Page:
Claiming to document nothing more or less grand that "the country of everyday,"10 Wayman's poems are based on the premise that the life-blood of the body politic is supplied by the daily labor of the proletariat. This Marxian orientation, which gives direction to his critical notions about the function and value of literature, also provides subject matter for his poetry. Poems on logging, automobile manufacturing, and large-scale construction (given special emphasis when grouped together in sequences of work-centered poems such as the "Industrial Music" suites in Free Time and Introducing Tom Wayman) focus sympathetic attention on the bone-wearying, mind-numbing realities of the daily routines of a dehumanized, mechanized workplace and are marked, initially, by moral outrage and revolutionary zeal.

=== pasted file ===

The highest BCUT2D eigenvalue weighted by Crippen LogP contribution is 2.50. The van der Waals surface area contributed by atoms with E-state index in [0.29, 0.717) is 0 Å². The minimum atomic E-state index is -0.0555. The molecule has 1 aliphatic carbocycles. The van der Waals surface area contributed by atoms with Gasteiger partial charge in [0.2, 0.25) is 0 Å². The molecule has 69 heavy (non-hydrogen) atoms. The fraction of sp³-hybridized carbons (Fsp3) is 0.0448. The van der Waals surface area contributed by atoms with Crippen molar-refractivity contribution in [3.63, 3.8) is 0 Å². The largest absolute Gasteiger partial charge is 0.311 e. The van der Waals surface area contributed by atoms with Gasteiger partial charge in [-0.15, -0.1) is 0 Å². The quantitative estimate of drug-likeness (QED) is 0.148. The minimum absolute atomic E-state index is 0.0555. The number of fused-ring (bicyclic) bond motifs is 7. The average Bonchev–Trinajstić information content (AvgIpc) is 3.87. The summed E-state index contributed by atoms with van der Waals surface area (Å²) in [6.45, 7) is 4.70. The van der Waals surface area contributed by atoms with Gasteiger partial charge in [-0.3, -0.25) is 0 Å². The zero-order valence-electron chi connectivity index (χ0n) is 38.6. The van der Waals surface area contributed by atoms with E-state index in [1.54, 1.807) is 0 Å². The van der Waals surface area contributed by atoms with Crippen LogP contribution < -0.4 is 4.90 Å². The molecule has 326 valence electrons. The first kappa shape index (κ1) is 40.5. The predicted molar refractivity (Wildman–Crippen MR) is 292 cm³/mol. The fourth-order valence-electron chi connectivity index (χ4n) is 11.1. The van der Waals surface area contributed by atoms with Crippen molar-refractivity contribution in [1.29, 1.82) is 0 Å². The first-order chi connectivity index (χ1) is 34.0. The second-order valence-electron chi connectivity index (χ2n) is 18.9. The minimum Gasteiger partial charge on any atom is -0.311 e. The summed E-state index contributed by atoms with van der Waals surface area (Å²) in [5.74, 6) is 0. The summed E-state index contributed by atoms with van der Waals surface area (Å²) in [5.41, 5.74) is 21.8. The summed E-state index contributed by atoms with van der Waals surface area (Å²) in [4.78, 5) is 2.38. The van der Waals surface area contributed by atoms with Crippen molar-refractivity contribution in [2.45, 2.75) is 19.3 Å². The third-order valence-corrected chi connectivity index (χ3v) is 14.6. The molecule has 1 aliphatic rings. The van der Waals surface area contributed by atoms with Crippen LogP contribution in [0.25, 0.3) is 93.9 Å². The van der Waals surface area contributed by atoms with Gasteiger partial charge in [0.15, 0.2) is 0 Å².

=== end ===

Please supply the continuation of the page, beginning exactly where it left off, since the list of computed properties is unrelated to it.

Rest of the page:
"The Old Power," "Picketing Supermarkets," "Welfare," and the ominous "Dream of the Guerillas" are some of Wayman's best sociopolitical poems. "The Old Power," for example, celebrates the validity of the union ideal and its proven power as a workers' strike takes effect: "Like an old myth that works / the truck factory is shut down.11" "Dream of the Guerillas" issues a frightening, subterranean, seemingly irresistible call to action: "The slogans are calm on dim walls. The clock, / the clock says: now / the guerillas are coming and you must go with them."12   Nevertheless, the attempt to place Wayman in the larger context of current left-wing ideologies, modern labor, and workplace concerns does not yield a sharp, sustained, and deeply compelling picture. Wayman has not articulated his Marxism in precise detail, and certain key aspects of his politics cannot be brought into hard-edged focus. Moreover the assured optimism and moral certainty characteristic of the early poems exposing the flaws in the existing order are connected to Wayman's youth and the strong solidarity of the student movements of the sixties; over time they weaken and then disappear altogether from his work.